TLC: Yes, I know you are a new dad. How does that life-changing transition to parenting inform this work? Pregnancy, babies, and children are a recurring theme but not shown with a typical parental gaze. In your pictures, there are models of fetuses, uncannily lifelike dolls, and one live baby that is being sized up with a measuring tape.
ED: I started making this work before Roman was born. But in the background was that question and expectation. Like “I’m getting to that age? Am I going to have kids? What if I don’t know?” There’s so much societal pressure surrounding the decision to have or not have kids, like it’s some kind of moral referendum on your essential character.
ED: And then there is so much performance. Like the holiday card. You look at a holiday card, everyone is smiling and happy and it creates a certain fantasy. Even if it seems anodyne, it creates a kind of pressure like “You have to have this. You have to want this. Your kids have to be perfect and happy and successful.” It creates an image to which you may conform or rebel against. The family portraits are essential to the project because they are these aspirational images that are completely constructed. But I’m not the one creating the performance. The performance is something that everyone knows and has internalized. They are saying, “This is how I want people to see me. This is how I want people to think of me and my family.” Where does that come from? It comes from seeing that image reproduced ad infinitum, right? Over and over and over again.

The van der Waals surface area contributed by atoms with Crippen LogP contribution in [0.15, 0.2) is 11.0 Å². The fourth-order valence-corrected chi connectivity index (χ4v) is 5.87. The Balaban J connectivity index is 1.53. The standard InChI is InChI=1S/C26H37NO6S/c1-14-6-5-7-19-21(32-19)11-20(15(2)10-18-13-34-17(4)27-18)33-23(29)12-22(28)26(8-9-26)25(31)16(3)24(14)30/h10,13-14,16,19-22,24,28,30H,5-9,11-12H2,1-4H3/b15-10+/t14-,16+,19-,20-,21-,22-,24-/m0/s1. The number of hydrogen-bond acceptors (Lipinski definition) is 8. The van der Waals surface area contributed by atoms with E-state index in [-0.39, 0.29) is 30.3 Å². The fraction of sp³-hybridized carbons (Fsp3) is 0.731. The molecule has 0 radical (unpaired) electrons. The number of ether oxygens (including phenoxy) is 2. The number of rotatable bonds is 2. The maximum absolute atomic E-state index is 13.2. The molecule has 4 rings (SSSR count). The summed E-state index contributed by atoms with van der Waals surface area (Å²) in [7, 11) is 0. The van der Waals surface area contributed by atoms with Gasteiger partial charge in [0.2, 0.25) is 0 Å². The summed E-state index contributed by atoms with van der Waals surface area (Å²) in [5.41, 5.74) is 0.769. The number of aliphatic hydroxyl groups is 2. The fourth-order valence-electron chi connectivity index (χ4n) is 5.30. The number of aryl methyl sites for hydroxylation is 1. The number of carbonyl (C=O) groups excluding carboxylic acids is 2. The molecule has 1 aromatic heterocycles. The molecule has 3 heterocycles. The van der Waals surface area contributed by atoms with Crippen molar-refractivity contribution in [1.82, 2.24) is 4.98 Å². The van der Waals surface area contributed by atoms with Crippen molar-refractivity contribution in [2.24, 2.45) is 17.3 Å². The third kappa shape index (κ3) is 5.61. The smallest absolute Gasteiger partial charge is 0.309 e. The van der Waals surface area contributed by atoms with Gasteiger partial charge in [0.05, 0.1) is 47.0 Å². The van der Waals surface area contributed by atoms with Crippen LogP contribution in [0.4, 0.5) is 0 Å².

TLC: Exactly. And that social pressure to conform it all fits under that umbrella of self actualization. There is that notion that if you’re not a parent, are you really fully actualized as a human? Then it goes even further and that pressure and question is handed down to the kid. How do they measure up?
ED: Totally. There’s so much with kids where it’s like, oh, what percentile is your kid? Is your kid crawling? Are they walking? There are these standards that you feel like you or your child has to meet.